Feels better is an understatement. May thru July were a struggle for Seager. Despite pushing his walk rate back up beyond his career rate, he was not getting results on his contact. Then came the last couple weeks.
Seager has spent August hitting like a man possessed. On a grander scale, he’s dragged his year-long numbers up to a pace in keeping with 2015 and 2017 SeaBoss. In particular, his batted ball profile lines up nicely with 2017:
Seager is striking the ball solidly again, but he did that last year too. Looking at his mean numbers can be a bit confusing, since 2018 saw Seager dip and rip, pull the ball more than ever, with struggles aplenty to show for it. The Seager Uppercut made an easy target for criticism, and it was partly to blame for his struggles. But the truth is Seager’s swing now is more or less the same as the one that made him so successful for years. Here is Kyle in 2015...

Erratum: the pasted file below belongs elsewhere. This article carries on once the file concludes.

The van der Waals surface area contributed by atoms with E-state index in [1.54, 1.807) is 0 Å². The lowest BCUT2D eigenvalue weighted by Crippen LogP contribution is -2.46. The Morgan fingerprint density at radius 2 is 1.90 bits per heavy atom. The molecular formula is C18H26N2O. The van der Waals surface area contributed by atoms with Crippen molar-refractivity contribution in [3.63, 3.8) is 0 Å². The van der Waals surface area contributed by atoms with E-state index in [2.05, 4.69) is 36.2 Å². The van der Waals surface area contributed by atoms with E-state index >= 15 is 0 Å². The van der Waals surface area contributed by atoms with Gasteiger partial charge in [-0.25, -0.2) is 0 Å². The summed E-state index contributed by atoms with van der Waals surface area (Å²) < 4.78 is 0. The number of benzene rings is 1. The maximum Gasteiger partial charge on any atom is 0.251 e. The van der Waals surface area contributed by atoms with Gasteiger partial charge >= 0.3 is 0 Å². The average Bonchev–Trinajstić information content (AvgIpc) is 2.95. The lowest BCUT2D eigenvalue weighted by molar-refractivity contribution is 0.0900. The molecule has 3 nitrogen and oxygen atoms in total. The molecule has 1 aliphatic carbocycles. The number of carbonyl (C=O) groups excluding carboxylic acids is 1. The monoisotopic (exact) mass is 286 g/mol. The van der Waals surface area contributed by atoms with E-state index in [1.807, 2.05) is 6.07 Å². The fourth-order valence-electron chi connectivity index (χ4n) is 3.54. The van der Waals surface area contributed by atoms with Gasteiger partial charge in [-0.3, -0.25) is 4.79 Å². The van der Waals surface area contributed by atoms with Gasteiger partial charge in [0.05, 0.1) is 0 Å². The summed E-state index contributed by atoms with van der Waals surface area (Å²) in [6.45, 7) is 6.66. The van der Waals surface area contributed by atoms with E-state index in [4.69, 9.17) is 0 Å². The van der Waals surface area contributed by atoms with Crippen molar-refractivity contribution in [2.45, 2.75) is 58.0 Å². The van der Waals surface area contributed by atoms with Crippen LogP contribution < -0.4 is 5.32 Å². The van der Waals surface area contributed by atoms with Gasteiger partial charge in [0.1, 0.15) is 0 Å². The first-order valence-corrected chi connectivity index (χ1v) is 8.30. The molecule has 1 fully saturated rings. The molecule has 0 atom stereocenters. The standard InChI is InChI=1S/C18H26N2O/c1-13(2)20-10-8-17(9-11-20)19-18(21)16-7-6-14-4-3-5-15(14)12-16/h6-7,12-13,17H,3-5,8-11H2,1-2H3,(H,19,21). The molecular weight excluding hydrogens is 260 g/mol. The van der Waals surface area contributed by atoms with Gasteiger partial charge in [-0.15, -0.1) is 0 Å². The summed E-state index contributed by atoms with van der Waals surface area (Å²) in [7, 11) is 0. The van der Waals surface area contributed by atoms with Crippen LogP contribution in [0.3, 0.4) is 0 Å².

Which, despite his raised hands pre-swing, differs at contact only slightly from his swing in 2017...
...and last week’s swing looks once again like the covered in gold Seager of 2013-2017. Look particularly at Seager’s back foot, driving forward off the ground in a burst at the point of impact with the ball:
That extra oomph is getting the ball over the wall and over the defense. It’s potentially an even more powerful swing than 2017, and may be part of how his average exit velocity this year is at 89.7 mph. That’s just shy of his career-high of 90.1 in 2016 and two mph above the MLB average of 87.5. By contrast, in the clip below from late May, Seager lines the ball up perfectly, but it Justin Smoaks shy of the wall, giving Danny Santana the chance to run it down.